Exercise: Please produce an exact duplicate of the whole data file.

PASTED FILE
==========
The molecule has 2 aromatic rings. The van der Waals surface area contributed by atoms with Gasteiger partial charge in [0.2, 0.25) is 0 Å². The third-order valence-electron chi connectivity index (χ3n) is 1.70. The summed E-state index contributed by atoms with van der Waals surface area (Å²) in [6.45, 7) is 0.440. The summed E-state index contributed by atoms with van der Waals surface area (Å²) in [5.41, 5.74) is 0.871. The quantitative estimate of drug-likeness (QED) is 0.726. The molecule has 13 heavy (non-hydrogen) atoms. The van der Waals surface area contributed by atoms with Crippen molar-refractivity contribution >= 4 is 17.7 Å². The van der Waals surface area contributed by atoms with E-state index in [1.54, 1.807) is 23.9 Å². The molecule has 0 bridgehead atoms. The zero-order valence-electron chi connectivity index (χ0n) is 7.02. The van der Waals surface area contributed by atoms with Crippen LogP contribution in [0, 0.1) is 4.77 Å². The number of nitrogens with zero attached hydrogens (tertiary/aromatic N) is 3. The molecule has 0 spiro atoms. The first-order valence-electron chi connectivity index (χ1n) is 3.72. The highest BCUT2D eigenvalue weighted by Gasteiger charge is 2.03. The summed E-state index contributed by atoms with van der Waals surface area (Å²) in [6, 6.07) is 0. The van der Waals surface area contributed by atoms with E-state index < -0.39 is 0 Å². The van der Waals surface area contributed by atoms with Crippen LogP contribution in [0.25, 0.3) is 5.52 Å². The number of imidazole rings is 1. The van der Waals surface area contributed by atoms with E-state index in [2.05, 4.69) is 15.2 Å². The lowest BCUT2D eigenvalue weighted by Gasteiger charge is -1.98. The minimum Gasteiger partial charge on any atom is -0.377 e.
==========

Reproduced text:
The molecule has 2 aromatic rings. The van der Waals surface area contributed by atoms with Gasteiger partial charge in [0.2, 0.25) is 0 Å². The third-order valence-electron chi connectivity index (χ3n) is 1.70. The summed E-state index contributed by atoms with van der Waals surface area (Å²) in [6.45, 7) is 0.440. The summed E-state index contributed by atoms with van der Waals surface area (Å²) in [5.41, 5.74) is 0.871. The quantitative estimate of drug-likeness (QED) is 0.726. The molecule has 13 heavy (non-hydrogen) atoms. The van der Waals surface area contributed by atoms with Crippen molar-refractivity contribution >= 4 is 17.7 Å². The van der Waals surface area contributed by atoms with E-state index in [1.54, 1.807) is 23.9 Å². The molecule has 0 bridgehead atoms. The zero-order valence-electron chi connectivity index (χ0n) is 7.02. The van der Waals surface area contributed by atoms with Crippen LogP contribution in [0, 0.1) is 4.77 Å². The number of nitrogens with zero attached hydrogens (tertiary/aromatic N) is 3. The molecule has 0 spiro atoms. The first-order valence-electron chi connectivity index (χ1n) is 3.72. The highest BCUT2D eigenvalue weighted by Gasteiger charge is 2.03. The summed E-state index contributed by atoms with van der Waals surface area (Å²) in [6, 6.07) is 0. The van der Waals surface area contributed by atoms with E-state index < -0.39 is 0 Å². The van der Waals surface area contributed by atoms with Crippen LogP contribution in [0.25, 0.3) is 5.52 Å². The number of imidazole rings is 1. The van der Waals surface area contributed by atoms with E-state index in [2.05, 4.69) is 15.2 Å². The lowest BCUT2D eigenvalue weighted by Gasteiger charge is -1.98. The minimum Gasteiger partial charge on any atom is -0.377 e.